Messerschmitt's Bf 110 (also coded Me 110) Zerstörer (destroyer) was designed by the Germans during the Second World War as a strategic long-range heavy fighter capable of escorting bombers to and from their targets.

However, it was soon found to be ineffective at its intended role; it was too heavy and not maneuverable enough to compete with the single-engine fighters in combat. The Bf 110 came into its own as a Pulk-Zerstörer (formation destroyer), employed against the large American day-bomber formations.

The Bf 110 had armor only against the head-on attack. Its heavy armaments were all trained ahead (creating a fearsome barrage of bullets when approaching from in front), but the plane lacked any effective rear guns and is badly exposed to fire from behind the pilot. Impact at close range often caused the Zerstörer to disintegrate, owing to its light construction. The craft had trouble competing with smaller fighters, and the pilot couldn't always coax out of it the necessary speed or turns to beat a hasty retreat if challenged.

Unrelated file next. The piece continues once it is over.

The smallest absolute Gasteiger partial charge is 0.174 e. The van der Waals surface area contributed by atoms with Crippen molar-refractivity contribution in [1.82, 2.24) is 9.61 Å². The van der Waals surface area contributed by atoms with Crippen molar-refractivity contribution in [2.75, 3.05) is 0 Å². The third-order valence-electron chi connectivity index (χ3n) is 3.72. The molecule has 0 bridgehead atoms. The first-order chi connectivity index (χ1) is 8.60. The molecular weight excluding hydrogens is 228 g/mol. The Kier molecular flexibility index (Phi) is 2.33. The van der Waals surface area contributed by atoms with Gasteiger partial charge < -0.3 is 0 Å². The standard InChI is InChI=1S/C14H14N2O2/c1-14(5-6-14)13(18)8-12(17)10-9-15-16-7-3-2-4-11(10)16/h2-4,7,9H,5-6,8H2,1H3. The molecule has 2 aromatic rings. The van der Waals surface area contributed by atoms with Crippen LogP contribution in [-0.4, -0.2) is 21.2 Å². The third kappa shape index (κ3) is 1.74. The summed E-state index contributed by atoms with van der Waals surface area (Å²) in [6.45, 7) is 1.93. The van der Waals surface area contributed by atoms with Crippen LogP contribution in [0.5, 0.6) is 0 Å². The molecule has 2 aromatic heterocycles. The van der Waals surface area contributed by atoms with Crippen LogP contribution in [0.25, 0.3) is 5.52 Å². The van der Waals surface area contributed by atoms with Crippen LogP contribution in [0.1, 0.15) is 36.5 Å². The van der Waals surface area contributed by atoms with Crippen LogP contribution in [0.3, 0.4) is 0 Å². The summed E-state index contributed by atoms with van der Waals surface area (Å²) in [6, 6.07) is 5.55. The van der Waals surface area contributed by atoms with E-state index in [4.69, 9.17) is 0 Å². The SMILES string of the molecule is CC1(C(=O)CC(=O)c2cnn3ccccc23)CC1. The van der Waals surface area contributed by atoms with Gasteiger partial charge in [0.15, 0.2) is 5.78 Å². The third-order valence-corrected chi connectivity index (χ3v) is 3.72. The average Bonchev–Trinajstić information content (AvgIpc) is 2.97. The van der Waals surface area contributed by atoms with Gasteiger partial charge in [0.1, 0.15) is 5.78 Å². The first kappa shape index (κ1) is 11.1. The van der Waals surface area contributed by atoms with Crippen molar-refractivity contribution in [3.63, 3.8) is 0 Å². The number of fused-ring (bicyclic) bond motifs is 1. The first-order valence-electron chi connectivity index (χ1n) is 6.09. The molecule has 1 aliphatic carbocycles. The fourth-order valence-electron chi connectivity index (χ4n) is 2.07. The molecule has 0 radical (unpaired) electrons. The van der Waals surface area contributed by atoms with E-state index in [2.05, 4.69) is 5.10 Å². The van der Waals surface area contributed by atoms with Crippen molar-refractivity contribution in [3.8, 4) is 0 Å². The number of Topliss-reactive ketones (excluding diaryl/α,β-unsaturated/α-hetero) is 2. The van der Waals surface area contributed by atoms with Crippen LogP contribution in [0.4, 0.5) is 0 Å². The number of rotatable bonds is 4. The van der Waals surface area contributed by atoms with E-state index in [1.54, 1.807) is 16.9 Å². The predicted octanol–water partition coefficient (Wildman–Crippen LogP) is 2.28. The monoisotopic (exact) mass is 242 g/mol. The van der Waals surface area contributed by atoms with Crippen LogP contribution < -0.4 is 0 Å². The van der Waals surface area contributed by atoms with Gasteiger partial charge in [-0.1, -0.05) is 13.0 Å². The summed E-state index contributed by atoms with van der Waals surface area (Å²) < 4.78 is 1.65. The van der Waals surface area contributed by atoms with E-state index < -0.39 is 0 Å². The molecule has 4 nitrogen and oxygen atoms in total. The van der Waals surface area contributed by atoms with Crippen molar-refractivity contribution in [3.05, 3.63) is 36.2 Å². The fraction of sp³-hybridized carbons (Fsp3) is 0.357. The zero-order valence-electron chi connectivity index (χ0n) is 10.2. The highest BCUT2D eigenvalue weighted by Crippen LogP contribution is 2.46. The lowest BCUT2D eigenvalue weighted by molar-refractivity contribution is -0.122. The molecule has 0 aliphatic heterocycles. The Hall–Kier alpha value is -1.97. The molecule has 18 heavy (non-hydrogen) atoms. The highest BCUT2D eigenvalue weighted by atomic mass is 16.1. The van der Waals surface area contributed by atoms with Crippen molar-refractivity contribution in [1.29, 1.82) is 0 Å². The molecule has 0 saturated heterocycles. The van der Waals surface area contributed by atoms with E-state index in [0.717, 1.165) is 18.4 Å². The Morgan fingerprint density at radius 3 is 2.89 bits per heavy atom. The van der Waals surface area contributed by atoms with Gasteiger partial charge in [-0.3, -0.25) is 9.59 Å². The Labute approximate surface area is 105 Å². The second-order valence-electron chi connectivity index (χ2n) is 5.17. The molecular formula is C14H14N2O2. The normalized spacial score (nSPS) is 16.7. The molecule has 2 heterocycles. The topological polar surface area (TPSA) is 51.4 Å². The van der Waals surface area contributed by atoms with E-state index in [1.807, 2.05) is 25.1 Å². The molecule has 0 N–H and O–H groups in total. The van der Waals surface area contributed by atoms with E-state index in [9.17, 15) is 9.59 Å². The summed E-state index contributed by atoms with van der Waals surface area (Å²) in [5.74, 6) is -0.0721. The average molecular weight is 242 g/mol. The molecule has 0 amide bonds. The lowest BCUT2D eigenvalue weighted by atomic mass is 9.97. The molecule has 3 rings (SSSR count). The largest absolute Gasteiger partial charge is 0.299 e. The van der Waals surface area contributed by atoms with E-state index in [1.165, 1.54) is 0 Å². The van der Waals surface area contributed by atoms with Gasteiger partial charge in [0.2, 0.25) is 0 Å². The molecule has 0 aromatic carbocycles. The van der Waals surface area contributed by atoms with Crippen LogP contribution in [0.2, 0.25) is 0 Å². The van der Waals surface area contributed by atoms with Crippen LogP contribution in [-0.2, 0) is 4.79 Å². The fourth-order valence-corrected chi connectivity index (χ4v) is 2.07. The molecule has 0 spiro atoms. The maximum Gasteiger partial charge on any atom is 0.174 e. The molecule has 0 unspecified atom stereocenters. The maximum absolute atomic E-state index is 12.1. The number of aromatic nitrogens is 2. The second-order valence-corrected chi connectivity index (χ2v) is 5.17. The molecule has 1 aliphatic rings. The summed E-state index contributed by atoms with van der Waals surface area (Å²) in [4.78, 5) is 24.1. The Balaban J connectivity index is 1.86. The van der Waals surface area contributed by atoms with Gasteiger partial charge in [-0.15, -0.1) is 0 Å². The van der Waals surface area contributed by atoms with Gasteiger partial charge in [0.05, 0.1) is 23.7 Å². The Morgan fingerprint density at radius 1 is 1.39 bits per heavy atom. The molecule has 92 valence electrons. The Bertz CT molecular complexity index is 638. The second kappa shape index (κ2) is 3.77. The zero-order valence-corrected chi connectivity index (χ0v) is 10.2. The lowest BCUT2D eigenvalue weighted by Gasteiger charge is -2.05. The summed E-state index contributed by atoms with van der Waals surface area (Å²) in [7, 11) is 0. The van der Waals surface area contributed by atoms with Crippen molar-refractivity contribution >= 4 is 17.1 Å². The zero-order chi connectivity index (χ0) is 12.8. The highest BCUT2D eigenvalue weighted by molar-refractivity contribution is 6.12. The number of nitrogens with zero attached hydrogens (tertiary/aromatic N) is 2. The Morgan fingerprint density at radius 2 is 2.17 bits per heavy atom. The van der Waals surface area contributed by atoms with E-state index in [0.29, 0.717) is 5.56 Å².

Statistics:

Model C

Max. Speed: 560 km/h
Cruise Speed: 440 km/h
Ceiling: 10,000 m
Combat Radius: 290 km
Fuel Capacity: 1270 L
Wing Area: 38.5 sq. m
Max. Horsepower: 1,100 hp(x2)
Weight loaded: 6740 kg

Model G

Max. Speed: 550 km/h
Cruise Speed: 480 km/h
Ceiling: 11,065 m
Combat Radius: 290 km
Fuel Capacity: 1270 L
Wing Area: 38.5 sq. m
Max. Horsepower: 1,475 hp(x2)
Weight loaded: 6988 kg



Stats from Francois Verlinden's WWII Aircraft Volume 2

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